Those Who Provide
Pursuing business with excellence is an
important and biblical calling.
us. If your gift is prophesying, then prophesy in accordance with your faith; . . . if it is to encourage, then give
encouragement; if it is giving, then give generously;
if it is to lead, do it diligently….” (Romans 12: 4-6,8a)
Some NIV translations note the phrase “to lead” could be
rendered “to provide for others.” When you see a verse being
translated in different ways, it usually means two things: the
Greek term is rare, and the cultural concept may not have
a direct equivalent in our modern language. Sure enough,
in the case of Roman 12: 8, the relevant word proistamenos
(the one who provides) occurs only a few times in the New
Testament. So what of the cultural difficulty? I believe this gift
named in Romans 12: 8 refers to the work of business people.
First-century speakers did not refer to business people
as a group. Rather, they described them by what they did.
For example, there’s Lydia, “the seller of purple cloth”
in Acts 16, or Paul, sometimes described in Acts as a
“tentmaker.” If you wanted to refer to
this entire class of people, the phrase
“those who provide for others” covered
it. The same term appears in Titus 3: 14,
translated as “those who provide for
This phrase should be a point of en-
couragement to business leaders today.
If you lead a business and provide the
necessities of life for employees and
others, you are mentioned in Paul’s lists
of gifts given to the Church.
As you follow your giftedness, do so
in the knowledge you follow a high calling from God essential to His plan for humanity. As you engage in business, do so with diligence – and the confidence you are
following your God-given giftedness and calling.
As I share this verse within Corpath, I have been delighted to see the motivation and encouragement it brings.
Corpath’s goal is to help our business leaders pursue excellence in business, personal and family life, and in their
spiritual walk with God. I believe this excellence cannot be
achieved alone. One of our theme verses is Proverbs 27:17:
“As iron sharpens iron, so one person sharpens another.”
If you are a business leader and have been saying to yourself, “I really need to get serious about joining a marketplace
ministry forum to learn from and be encouraged by my business peers,” may I suggest you put a red star beside that item
on your to-do list? One of the comments I hear a lot from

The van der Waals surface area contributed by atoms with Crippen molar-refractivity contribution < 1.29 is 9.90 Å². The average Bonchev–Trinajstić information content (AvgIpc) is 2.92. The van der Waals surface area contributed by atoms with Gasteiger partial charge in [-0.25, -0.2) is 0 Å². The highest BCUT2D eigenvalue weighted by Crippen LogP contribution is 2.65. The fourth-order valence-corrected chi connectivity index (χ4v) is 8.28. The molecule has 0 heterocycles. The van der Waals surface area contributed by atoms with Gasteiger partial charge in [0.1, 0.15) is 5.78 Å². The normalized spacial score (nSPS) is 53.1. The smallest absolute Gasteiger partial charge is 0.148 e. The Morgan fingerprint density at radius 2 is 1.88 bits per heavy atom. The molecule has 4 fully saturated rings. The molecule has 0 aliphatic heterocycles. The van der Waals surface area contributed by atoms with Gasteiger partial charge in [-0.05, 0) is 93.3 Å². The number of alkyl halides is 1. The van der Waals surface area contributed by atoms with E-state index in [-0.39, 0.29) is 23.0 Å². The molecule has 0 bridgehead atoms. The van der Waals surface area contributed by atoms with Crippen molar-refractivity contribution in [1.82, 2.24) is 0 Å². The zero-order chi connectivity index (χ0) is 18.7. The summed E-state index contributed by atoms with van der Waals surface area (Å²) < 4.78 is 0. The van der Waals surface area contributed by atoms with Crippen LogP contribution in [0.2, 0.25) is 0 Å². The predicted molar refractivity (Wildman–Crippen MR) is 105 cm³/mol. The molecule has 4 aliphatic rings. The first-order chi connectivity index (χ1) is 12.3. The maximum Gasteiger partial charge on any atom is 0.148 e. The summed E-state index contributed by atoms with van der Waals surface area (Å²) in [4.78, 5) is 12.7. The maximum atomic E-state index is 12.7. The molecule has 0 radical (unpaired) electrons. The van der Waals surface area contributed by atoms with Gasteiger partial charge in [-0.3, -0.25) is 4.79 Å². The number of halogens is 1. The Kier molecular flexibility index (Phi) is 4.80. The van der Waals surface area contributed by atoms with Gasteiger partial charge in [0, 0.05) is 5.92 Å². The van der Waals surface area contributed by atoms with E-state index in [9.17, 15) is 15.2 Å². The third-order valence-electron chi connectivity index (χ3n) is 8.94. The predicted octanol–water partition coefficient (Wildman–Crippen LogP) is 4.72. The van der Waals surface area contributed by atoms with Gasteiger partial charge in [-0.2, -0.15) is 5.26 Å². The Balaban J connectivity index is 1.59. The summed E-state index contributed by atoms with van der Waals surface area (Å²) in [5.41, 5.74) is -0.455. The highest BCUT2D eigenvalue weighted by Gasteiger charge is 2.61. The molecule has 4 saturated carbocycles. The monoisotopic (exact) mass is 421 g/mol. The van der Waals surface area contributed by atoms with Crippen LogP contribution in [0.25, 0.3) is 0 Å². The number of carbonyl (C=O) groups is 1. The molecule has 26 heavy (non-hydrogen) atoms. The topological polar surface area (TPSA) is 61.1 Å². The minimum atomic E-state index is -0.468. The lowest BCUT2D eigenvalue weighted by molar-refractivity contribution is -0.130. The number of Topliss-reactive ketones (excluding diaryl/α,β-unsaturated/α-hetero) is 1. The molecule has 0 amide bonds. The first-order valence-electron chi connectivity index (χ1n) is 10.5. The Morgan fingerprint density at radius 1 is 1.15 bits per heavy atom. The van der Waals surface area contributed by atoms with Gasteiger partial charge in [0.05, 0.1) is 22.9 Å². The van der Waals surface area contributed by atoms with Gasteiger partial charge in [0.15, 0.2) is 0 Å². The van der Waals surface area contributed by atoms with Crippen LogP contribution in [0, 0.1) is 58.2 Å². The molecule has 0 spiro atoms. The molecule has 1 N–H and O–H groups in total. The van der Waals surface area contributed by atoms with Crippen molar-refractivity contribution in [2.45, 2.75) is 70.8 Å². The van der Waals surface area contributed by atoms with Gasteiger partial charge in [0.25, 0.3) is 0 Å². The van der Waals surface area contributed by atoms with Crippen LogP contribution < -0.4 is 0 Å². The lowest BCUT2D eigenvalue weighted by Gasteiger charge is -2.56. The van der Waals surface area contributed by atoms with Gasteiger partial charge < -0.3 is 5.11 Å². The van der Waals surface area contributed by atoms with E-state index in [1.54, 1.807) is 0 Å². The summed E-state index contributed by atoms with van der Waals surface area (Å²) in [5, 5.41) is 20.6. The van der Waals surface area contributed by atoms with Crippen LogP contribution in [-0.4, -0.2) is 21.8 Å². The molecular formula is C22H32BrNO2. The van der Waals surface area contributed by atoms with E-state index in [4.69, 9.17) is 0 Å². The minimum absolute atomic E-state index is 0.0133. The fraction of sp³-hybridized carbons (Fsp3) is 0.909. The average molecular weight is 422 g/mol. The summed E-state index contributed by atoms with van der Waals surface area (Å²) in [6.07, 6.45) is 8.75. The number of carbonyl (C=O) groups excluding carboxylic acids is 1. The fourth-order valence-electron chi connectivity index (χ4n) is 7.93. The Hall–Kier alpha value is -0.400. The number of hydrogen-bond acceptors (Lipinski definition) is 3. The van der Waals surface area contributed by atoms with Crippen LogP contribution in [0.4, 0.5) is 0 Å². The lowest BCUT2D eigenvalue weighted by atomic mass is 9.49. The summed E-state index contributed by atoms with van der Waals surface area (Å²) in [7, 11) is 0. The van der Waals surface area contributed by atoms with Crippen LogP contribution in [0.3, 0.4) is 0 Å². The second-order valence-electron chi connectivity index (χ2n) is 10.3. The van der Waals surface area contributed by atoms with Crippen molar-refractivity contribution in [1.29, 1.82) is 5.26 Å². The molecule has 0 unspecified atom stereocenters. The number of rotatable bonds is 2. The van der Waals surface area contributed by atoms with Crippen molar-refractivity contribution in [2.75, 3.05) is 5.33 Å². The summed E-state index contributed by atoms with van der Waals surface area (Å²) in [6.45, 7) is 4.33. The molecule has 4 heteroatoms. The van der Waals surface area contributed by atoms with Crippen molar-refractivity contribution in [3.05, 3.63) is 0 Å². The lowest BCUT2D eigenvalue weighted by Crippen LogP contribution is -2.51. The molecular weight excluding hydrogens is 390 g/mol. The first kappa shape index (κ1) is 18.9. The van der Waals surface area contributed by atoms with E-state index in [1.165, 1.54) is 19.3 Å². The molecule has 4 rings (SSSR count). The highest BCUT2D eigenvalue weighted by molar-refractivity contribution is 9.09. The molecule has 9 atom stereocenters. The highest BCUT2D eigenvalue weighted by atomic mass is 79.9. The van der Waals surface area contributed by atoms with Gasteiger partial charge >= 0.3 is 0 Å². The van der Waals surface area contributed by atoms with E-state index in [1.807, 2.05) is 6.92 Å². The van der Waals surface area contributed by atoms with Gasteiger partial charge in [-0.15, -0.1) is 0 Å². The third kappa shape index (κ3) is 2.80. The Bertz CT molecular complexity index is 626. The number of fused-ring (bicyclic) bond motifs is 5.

Corpath members is they wish they had joined earlier. FT
Some time ago Billy Graham stated, “I believe one of the next great movements of God is going to be through the believers in the workplace.” He went
on to encourage those at the conference where he was
speaking to go home and start marketplace ministries.
Corpath Business Forums, the marketplace ministry I
serve, was born of that challenge.
For many years Corpath existed as an arm of the Christian Business Ministries of Canada. In 2010 when I joined
– apparently Graham was right!
But as we examined how Corpath fit
into the mix, we realized the upper level of
business leaders was being underserved
– CEOs, vice-presidents, managing directors and entrepreneurial business owners
with ten employees or more.
That realization prompted us to take
action. Corpath launched into independence from CBMC, sharpened our established four-hour monthly Forum meeting process, and narrowed our focus to serve this unique subgroup of leaders.
As I visit our Corpath members today, I am struck by
a common theme. Many rightly see their businesses as a
calling from God whereby they minister to employees, suppliers and customers, and provide goods and services to the
community. But they struggle with the feeling their calling
is not viewed by traditional church people as equivalent to
a teaching or preaching ministry.
They feel diminished when church leaders, rather than
honouring their unique kingdom ministry, only engage
them on the level of supplying money for the “real ministry”
of the institutional church or traditional missionary activity.
As I reflected on this gap in understanding, I gained
insight from Romans 12.
For just as each of us has one body with many members, and these members do not all have the same
function, so in Christ we, though many, form one body,
and each member belongs to all the others. We have
different gifts, according to the grace given to each of
As you engage
in business, do
so with diligence –
and the confidence
you are following
giftedness and calling.
JoHn WISeMan of Calgary is president of Corpath